This has single handedly caused more companies to go bankrupt than anything else. Patrick Byrne has lead a campaign to stop this for the past number of years. He also writes a daily commentary on what the hedge funds are targeting to take down now. http://www.deepcapture.com/
investors, the real problem is not just that shorts target companies to beat down into oblivion, they do that..but, you can't eliminate shorting altogether, because it serves a useful purpose, and does provide liquidity to markets..but what has to be done now is to enforce laws vigorously against naked shorting..this is the problem..and everyone should write your congressman to remind the sec to actually enforce the laws already on the books..ie. catch a naked short artist, and prosecute him, make an example of a high profile hedge fund, not that hard to prove, and this behavior will cease..
I agree totally. Shorting stock has its place. But what these hedge funds are doing is borrowing stocks with the consent of the brokerage that don't exist. Sometimes the brokerage doesn't want to lose favor with a huge fund that may be its bread and butter. Phantom stocks are borrowed, way above the float in order to benefit the hedge funds that initiated the short knowing too well they will never be delivered. This is not limited to some rogue funds either. Something else happens in June 2006: a former SEC investigating attorney named Gary Aguirre writes an 18-page letter to Congress. If the contents of this letter are accurate - as they are later proven to be - this is the biggest scandal in the SEC’s seventy-plus years of operation.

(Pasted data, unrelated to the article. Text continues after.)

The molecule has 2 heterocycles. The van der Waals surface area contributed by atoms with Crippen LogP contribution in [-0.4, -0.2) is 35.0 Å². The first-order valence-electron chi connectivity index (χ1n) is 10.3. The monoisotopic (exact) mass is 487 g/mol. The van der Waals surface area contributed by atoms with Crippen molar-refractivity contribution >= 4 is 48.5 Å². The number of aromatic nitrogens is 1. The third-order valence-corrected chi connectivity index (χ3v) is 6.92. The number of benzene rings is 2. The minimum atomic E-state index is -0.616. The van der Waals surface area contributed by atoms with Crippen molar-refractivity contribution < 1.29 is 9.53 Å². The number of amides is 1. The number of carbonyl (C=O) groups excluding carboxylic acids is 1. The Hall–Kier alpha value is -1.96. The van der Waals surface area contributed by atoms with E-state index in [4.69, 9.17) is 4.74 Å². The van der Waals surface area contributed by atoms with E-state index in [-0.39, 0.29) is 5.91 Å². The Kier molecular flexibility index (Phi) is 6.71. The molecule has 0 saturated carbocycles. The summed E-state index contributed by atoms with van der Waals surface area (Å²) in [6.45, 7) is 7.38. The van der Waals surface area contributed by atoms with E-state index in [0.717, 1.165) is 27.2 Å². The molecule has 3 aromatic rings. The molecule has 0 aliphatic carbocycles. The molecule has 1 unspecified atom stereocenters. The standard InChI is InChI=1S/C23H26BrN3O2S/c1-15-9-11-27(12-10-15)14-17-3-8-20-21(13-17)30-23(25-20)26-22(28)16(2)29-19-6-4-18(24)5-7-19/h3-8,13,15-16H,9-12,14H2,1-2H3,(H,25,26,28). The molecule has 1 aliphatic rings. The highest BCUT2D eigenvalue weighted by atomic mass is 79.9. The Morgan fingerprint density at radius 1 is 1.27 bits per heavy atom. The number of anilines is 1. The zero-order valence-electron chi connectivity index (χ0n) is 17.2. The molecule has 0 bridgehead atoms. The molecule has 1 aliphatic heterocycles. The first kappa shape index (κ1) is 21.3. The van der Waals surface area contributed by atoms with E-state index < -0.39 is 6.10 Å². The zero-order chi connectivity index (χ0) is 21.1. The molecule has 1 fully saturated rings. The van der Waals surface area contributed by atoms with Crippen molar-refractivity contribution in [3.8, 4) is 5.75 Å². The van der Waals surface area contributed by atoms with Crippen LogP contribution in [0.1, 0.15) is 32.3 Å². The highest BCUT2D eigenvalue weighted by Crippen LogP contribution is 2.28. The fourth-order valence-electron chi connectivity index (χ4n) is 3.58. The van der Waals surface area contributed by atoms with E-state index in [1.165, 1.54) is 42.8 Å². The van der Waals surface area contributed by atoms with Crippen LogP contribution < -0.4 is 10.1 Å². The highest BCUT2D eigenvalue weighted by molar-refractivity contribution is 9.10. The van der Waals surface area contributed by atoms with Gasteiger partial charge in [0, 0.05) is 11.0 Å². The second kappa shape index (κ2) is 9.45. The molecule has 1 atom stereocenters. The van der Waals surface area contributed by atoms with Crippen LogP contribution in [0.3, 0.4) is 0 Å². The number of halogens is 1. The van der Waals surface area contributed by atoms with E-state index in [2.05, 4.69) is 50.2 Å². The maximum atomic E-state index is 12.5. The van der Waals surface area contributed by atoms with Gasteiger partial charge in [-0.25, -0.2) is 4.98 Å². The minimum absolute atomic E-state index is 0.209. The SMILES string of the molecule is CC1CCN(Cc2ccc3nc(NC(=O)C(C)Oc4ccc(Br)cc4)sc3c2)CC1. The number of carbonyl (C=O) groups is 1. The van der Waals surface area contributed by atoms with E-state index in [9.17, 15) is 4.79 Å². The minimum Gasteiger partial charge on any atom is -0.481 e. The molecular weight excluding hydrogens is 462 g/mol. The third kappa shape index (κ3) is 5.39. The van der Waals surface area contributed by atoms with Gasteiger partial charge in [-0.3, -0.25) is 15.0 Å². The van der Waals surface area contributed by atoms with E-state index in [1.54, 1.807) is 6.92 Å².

Aguirre writes, “I believe our capital markets face growing risk from lightly or unregulated hedge funds just as our markets did in the 1920s from unregulated pools of money - then called syndicates, trusts or pools. Those unregulated pools were instrumental in delivering the 1929 Crash. …There is growing evidence that today’s pools-hedge funds-have advanced and refined the practice of manipulating and cheating other market participants.”
Aguirre then describes an investigation that he led at the SEC. “The investigation was two-pronged,” he writes. The first prong concerned allegations that the head of a major investment bank provided an illegal inside tip to a large hedge fund. “The second prong of the investigation…market manipulation…involved two classes of suspected violations: wash sales and naked shorts.”
That is, this investigator was investigating phantom stock sales by hedge funds.
He writes, “Some of my colleagues believed [the naked short] prong held a greater potential to severely injure the financial markets.”
Unfortunately, Aguirre continues, this investigation was “stopped in its tracks” because the investment banker in the insider trading prong had “political connections.” In later media stories, it is revealed that the investment banker was John Mack, head of Morgan Stanley. The hedge fund that Aguirre was investigating was called Pequot Capital. http://www.deepcapture.com/the-story-of-deep-capture-by-mark-mitchell/